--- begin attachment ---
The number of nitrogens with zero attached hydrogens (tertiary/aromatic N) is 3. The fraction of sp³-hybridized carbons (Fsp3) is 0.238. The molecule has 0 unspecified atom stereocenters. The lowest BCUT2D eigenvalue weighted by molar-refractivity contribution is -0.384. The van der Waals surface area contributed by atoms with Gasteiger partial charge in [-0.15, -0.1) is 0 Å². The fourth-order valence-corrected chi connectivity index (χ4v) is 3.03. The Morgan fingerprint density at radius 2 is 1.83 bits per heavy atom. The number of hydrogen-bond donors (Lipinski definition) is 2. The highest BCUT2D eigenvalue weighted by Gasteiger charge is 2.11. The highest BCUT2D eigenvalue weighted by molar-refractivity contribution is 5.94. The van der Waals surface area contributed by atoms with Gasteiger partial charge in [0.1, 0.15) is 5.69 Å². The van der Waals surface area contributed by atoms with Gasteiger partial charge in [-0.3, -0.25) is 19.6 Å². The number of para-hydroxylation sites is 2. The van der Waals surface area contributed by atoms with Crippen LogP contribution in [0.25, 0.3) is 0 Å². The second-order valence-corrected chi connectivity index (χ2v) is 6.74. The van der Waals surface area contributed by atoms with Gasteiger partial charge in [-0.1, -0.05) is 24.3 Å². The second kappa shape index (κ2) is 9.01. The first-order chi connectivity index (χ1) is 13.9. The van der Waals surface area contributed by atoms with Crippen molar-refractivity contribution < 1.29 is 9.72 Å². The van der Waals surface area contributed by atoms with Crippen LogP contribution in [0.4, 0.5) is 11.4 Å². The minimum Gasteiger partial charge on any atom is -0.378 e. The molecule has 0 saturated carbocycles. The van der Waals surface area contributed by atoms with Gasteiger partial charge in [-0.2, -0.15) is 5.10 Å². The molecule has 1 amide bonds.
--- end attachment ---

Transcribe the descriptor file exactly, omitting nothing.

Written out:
The number of nitrogens with zero attached hydrogens (tertiary/aromatic N) is 3. The fraction of sp³-hybridized carbons (Fsp3) is 0.238. The molecule has 0 unspecified atom stereocenters. The lowest BCUT2D eigenvalue weighted by molar-refractivity contribution is -0.384. The van der Waals surface area contributed by atoms with Gasteiger partial charge in [-0.15, -0.1) is 0 Å². The fourth-order valence-corrected chi connectivity index (χ4v) is 3.03. The Morgan fingerprint density at radius 2 is 1.83 bits per heavy atom. The number of hydrogen-bond donors (Lipinski definition) is 2. The highest BCUT2D eigenvalue weighted by Gasteiger charge is 2.11. The highest BCUT2D eigenvalue weighted by molar-refractivity contribution is 5.94. The van der Waals surface area contributed by atoms with Gasteiger partial charge in [0.1, 0.15) is 5.69 Å². The van der Waals surface area contributed by atoms with Gasteiger partial charge in [-0.3, -0.25) is 19.6 Å². The number of para-hydroxylation sites is 2. The van der Waals surface area contributed by atoms with Crippen LogP contribution in [0.25, 0.3) is 0 Å². The second-order valence-corrected chi connectivity index (χ2v) is 6.74. The van der Waals surface area contributed by atoms with Gasteiger partial charge in [-0.1, -0.05) is 24.3 Å². The second kappa shape index (κ2) is 9.01. The first-order chi connectivity index (χ1) is 13.9. The van der Waals surface area contributed by atoms with Crippen molar-refractivity contribution < 1.29 is 9.72 Å². The van der Waals surface area contributed by atoms with Crippen LogP contribution in [0.4, 0.5) is 11.4 Å². The minimum Gasteiger partial charge on any atom is -0.378 e. The molecule has 0 saturated carbocycles. The van der Waals surface area contributed by atoms with Gasteiger partial charge in [-0.2, -0.15) is 5.10 Å². The molecule has 1 amide bonds.